Chemistry between Sean Clifford and Jahan Dotson fueling undefeated Penn State’s success
Clifford and Dotson combined for their 18th touchdown connection, a program record, in Saturday night's 24-0 shutout of Indiana at Beaver Stadium
STATE COLLEGE, Pa. — Sean Clifford recalled the late nights in the summer of 2019 when KJ Hamler would call him and the two would head to Penn State’s indoor football facility at Holuba Hall to work on different pass routes and continue to develop a relationship on and off the field.
Jahan Dotson, a year behind Clifford and already showing an emerging skill set that would lead to him succeeding Hamler as the Nittany Lions’ No. 1 receiver, saw the connection and wanted that kind of bond with his quarterback as well.
The hard work and the closeness of the two off the field have led to some special moments at Penn State, the latest being Saturday night when Clifford and Dotson teamed up for their 17th and 18th career touchdown passes to set a program record in the Lions’ 24-0 shutout of Indiana at Beaver Stadium.
Even with the victory, Penn State (5-0, 2-0 Big Ten) remained No. 4 Sunday in the latest Associated Press poll, while Iowa (5-0, 2-0) leapfrogged the Nittany Lions and moved from No. 5 to No. 3 to set up a classic matchup of the two teams Saturday in Iowa City.
The second TD pass, a short flip on fourth down that Dotson took to the house for a 30-yard score in the third quarter, broke the mark of 17 established by quarterback Todd Blackledge and wide receiver Kenny Jackson from 1980 through 1982. Coincidentally, Blackledge was in the ABC broadcast booth when the historic moment occurred.
» READ MORE: No. 4 Penn State beats Indiana for ninth straight victory | Analysis
Dotson, who also made a leaping catch at the back of the end zone for an 8-yard TD, said he noticed in his sophomore year of 2019 how close Clifford and Hamler, now with the Denver Broncos, had been and wanted to grow the same kind of relationship.
“Being right alongside KJ, seeing how those two worked, seeing how they hung out on and off the field, the bond between me and Sean just built from there,” he said. “He has full trust in me, and I have full trust in him that he’s going to make plays. He knows I can make plays. We’re just out there having fun. It’s literally what we do every single day.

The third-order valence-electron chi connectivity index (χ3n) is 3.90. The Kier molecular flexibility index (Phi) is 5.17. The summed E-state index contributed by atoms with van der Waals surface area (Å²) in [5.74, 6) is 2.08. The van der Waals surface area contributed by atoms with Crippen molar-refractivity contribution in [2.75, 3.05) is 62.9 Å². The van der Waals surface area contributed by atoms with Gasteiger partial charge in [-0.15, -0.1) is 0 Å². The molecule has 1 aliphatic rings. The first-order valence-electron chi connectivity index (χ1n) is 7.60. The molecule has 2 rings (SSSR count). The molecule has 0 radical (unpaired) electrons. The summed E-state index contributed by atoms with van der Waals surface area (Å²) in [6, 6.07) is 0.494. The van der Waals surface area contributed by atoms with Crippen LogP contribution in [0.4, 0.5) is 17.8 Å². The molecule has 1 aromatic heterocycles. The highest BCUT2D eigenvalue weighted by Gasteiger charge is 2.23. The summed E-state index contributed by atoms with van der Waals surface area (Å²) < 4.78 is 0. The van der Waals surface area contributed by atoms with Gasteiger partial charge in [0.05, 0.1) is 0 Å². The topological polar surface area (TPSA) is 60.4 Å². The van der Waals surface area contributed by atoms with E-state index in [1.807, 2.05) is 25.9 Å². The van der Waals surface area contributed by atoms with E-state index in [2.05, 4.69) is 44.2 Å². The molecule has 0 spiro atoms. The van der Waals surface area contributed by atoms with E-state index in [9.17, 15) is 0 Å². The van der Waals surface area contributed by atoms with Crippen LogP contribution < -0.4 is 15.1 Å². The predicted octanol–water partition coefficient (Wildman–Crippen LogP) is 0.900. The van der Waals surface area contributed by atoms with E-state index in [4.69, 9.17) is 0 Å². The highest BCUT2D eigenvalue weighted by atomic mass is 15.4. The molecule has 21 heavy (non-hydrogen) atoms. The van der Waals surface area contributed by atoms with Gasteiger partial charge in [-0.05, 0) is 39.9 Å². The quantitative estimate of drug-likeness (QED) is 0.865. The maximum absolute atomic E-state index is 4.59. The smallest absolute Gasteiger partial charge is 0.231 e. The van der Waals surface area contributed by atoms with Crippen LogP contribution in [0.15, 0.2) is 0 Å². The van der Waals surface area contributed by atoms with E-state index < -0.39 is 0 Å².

“We’re getting closer and closer every single day. I’m hanging out with him off the field. The connection’s working on the field.”
Clifford said the bond between the two continued to evolve and grow stronger, even last year when pandemic restrictions prevented the two players from being on campus. It has continued into this season.
“I think that on the field, obviously, it’s easy to see on the field that we’ve developed a chemistry, but off the field, too,” Clifford said. “He’s one of my best friends hanging out, typical friend stuff. So we’ve developed a really good relationship and you’re seeing it.
“I think it’s just the work ethic that we both have, the work that we put in however long we’ve been together. It’s a great connection. Jahan works extremely hard. It’s something I pride myself on. It’s working with him and the other receivers to make sure that we have that chemistry. Jahan and I have done that for a long time.”
The proof is in the numbers and the success that Penn State has enjoyed thus far in 2021.
After catching eight passes for 84 yards and the two touchdowns against Indiana, Dotson leads the Big Ten with 35 receptions and six touchdowns. He’s also fifth in average receiving yards at 89.2.
Clifford is third in the conference in four categories — passing efficiency, pass yards per game (267.2), completion percentage (67.3%) and touchdown throws (11).
“I think the first thing is, Jahan’s good,” Penn State head coach James Franklin said. “That helps. Then I think it’s the combination of Jahan’s talent and the time that Sean and Jahan have spent together, whether it’s on the practice field, whether it’s watching film, whether it’s in meetings. The two have played a lot of games together.
“I also think Sean’s ability to extend plays and make plays with his feet puts the defense in conflict. He steps up in the pocket, you’ve got to decide, ‘Am I going to stay with my man or am I going to cover Sean?’ Jahan really has got a good feel of how to get open in those situations and the thing I love about him, he’s always working towards the sideline.”
Clifford, Dotson, and the Nittany Lions offense were supported by another strong effort from the defense, which posted its first shutout since Maryland in September 2019. The unit stopped two Indiana drives into the red zone and limited the Hoosiers to 264 total yards. Joey Porter Jr., and Ji’Ayir Brown each contributed interceptions, both in Penn State territory.
In talking about the record, Clifford made sure to credit the offensive line and the play-calling and put it all in perspective.
“The record’s cool,” he said, “but the coolest record is that we’re undefeated, and that’s really what matters.”